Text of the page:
The Guardian Palsplains antisemitism

For the third time in two years, the Guardian published a letter (“If we endorse the IHRA definition of antisemitism we put at risk Australia’s academic freedom”, Oct. 29) by a Palestinian group complaining that a widely accepted antisemitism definition designed to protect Jews represents a form of oppression against Palestinians.

The letter, authored by “a collective of Palestinians who work and study in Australian universities”, follows the vow by Australia’s Prime Minister that the country will adopt the IHRA working definition, and opens with moral throat-clearing, acknowledging that “antisemitism remains a persistent threat to Jewish people”, noting the “rise of neo-Nazi white supremacist groups in Australia”.

However, whilst neo-Nazi antisemitism is a serious threat in Australia, a study currently being peer reviewed showed that another major trigger for antisemitism in the country anti-Israel protests during conflicts with Hamas.  This of course mirrors the situation in the UK, US and other countries, where, during these periods, such as the conflict in May, antisemitic incidents, disproportionately perpetrated by pro-Palestinian Muslims, skyrocket.

The signatories opine that the “Palestinian cause is a fundamentally intersectional struggle” and that their “fight against anti-Palestinian racism…unquestionably includes that against antisemitism”, before making their main argument: that the “endorsement of the IHRA definition on university campuses would pose a dangerous threat to academic freedom“.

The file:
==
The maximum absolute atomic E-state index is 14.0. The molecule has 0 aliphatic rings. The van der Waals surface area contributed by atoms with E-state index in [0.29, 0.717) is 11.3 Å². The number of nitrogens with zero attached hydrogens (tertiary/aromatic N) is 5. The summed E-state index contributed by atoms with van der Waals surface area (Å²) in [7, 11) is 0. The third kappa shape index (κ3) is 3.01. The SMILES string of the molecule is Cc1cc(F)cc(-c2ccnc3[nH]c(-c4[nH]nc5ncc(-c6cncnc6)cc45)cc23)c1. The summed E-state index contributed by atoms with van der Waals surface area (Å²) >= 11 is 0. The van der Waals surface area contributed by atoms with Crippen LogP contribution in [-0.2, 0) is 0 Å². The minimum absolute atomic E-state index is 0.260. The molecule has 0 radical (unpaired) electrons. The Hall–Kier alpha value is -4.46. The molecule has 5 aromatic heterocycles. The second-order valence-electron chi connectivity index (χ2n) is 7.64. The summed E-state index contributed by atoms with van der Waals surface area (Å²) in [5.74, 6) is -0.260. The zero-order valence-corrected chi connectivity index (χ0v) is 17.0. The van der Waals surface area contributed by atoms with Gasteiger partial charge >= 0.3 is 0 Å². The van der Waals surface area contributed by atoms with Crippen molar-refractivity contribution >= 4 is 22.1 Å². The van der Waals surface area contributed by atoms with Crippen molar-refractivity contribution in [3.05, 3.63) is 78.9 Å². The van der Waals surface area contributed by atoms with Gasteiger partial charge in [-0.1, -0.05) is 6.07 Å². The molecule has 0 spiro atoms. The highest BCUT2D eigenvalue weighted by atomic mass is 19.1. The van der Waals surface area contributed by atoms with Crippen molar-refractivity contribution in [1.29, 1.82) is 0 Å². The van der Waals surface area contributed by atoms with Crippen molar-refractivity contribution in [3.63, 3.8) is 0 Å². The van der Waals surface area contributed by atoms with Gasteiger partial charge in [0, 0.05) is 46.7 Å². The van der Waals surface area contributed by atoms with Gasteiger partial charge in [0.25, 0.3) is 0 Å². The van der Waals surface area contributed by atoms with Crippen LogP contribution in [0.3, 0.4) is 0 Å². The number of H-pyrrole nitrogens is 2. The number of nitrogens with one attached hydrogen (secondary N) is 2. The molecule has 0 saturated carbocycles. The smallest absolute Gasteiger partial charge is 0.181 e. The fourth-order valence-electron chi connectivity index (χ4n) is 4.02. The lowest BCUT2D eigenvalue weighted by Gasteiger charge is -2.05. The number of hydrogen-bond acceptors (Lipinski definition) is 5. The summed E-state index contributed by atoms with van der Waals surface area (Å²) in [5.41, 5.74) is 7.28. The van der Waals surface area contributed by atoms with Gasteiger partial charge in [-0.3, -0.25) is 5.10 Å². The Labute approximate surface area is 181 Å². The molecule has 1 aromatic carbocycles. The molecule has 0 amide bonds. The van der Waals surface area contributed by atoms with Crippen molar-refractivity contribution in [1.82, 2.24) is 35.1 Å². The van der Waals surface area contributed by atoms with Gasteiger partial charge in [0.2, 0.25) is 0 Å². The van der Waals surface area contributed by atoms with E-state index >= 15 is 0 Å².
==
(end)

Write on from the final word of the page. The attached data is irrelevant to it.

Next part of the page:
However, their commitment to academic freedom is, at best, suspect, as the main pro-Palestinian group in Australia (Australian Students for Justice in Palestine) has expressed support for an academic boycott of Israel.  Specifically, they signed a petition calling for an end to academic cooperation with Israeli universities that they claim are linked to or complicit in Israeli “crimes” – language so broad that it could include nearly every Israeli academic institution.  The hypocrisy of pro-Palestinian academics who, on one had, denounce the adoption of IHRA as a threat to academic freedom, while simultaneously blacklisting all Israeli academics, is stunning.

Further, as the CST’s Dave Rich and others noted, IHRA is a non-legally binding definition, full of caveats making it clear that, in any situation where IHRA is considering being applied, the overall context, such as the legal protections for academic freedom that exist in a country, must be considered.  As Michael Whine, one of IHRA’s co-authors, made clear in a piece at Fathom, the definition “was to be a guide for better understanding antisemitism, not a speech code etched in stone”. To strike the necessary balance, he stressed, they added the important, conditional phrase, “depending on the context”, and stated explicitly that “criticism of Israel similar to that leveled against any other country cannot be regarded as antisemitic”.

The Palestinian signatories then, ignoring that IHRA caveat about mere criticism of Israel not being antisemitic, write “the IHRA definition will not protect Jews from antisemitism, but will censure legitimate critique of Israel“. That sentence links to a statement by the antisemitic group ‘Jewish Voices for Peace’ – a movement so extreme that they partner with terror and terror-affiliated groups, and recently celebrated the escape of terrorists serving sentences for the murder of Israeli Jews.

The Palestinian signatories also seem to believe that they understand Judaism more than Jews themselves by claiming, in the letter, that IHRA  “falsely conflates Judaism with Zionism”, ignoring the fact that the overwhelming majority of Jews see Israel as intrinsically linked to their Jewish identity.   The letter also complains that the IHRA definition will only increase discrimination against Palestinian and pro-Palestinian scholars, citing, as a poster-boy for those ‘falsely accused’ of antisemitism, Professor David Miller, writing that “David Miller, was recently “accused of antisemitism over comments about Israel and fired”.